The Talmud: Selections, by H. Polano, , at sacred-texts.com
Rewards and Punishments.
Samson sinned against the Lord through his eyes, as it is written, "I have seen a woman of the daughters of the Philistines. . . . This one take for me, for she pleaseth in my eyes" (Judges 14: 3). Therefore through his eyes was he punished, as it is written, "And the Philistines seized him, and put out his eyes."
Abshalom was proud of his hair. "And like Abshalom there was no man as handsome in all Israel, so that he was greatly praised; from the sole of his foot up to the crown of his head there was no blemish on him. And when he shaved off the hair of his head, and it was at the end of every year that he shaved it off, because it was too heavy do him so that he had to shave it off, he weighed the hair of his head at two hundred shekels by the king's weight," Therefore by his hair was he hanged.
Miriam waited for Moses one hour (when. he was in the box of bulrushes). Therefore the Israelites waited for Miriam seven days, when she became leprous. "And the people did not set forward until Miriam was brought in again."
Joseph buried his father. "And Joseph went up to bury his father." There was none greater among the children of Israel than Joseph. Moses excelled him afterwards, however; therefore we find, "And Moses took the bones of Joseph with him." But the world has seen none greater than Moses, therefore ‘tis written, "And He (God) buried him in the valley."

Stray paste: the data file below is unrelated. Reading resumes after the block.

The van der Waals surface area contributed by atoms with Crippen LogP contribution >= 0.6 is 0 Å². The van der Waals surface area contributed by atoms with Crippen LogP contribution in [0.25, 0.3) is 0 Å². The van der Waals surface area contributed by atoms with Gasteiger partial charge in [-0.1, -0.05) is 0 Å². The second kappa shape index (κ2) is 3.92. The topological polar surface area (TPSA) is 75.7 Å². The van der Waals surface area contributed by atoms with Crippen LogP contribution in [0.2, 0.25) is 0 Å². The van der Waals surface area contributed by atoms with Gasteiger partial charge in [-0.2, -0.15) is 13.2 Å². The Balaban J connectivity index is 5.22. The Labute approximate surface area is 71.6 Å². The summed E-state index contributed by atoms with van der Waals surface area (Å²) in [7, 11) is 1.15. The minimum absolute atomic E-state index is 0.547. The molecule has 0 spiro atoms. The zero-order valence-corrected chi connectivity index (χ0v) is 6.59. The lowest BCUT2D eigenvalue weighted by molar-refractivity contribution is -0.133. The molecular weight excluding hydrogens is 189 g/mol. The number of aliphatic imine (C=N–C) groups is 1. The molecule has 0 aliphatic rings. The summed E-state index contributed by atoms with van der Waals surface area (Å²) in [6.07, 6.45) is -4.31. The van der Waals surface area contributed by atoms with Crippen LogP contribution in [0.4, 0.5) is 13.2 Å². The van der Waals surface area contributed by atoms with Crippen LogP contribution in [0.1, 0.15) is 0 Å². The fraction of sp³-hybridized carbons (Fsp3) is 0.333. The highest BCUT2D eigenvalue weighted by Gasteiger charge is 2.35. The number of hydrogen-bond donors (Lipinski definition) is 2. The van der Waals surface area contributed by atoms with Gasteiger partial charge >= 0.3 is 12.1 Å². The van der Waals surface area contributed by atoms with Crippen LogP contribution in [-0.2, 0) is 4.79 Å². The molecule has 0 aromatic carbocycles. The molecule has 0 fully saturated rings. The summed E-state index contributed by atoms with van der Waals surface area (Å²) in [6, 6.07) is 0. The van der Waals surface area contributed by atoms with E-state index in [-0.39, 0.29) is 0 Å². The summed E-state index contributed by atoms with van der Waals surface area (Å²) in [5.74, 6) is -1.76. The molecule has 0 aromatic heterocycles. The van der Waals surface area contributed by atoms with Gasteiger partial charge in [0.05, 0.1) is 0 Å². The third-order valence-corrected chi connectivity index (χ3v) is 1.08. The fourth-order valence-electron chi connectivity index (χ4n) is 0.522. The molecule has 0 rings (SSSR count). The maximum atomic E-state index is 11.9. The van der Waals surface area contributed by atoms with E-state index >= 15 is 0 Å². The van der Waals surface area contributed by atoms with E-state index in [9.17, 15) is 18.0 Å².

When trouble and sorrow become the portion of Israel, and the fainthearted separate from their people, two angels lay their hands upon the head of him who withdraws, saying, "This one shall not see the comfort of the congregation."
When trouble comes to the congregation it is not right for a man to say, "I will go home; I will eat and drink; and things shall be peaceful to me;" ‘tis of such a one that the holy book speaks, saying, "And behold these is gladness and joy; slaying of oxen, and killing of sheep; eating of flesh, and drinking of wine. 'Let us eat and drink, for to-morrow we must die.' And it was revealed in my ears by the Lord of Hosts; surely the iniquity shall not be forgiven ye until ye die" (Isaiah 22: 13).
Our teacher, Moses, always bore his share in the troubles of the congregation, as it is written, "They took a stone and put it under him" (Exodus 17: 12). Could they not have given him a chair or a cushion? But then he said, "Since the Israelites are in trouble (during the war with Amalek) lo, I will bear my part with them, for he who bears his
portion of the burden will live to enjoy the hour of consolation. Woe to the one who thinks, 'Ah, well, I will neglect my duty; who can know whether I bear my part or not;' even the stones of his house, aye, the limbs of the trees, shall testify against him, as it is written, 'For the stones will cry from the wall, and the limbs of the trees will testify."'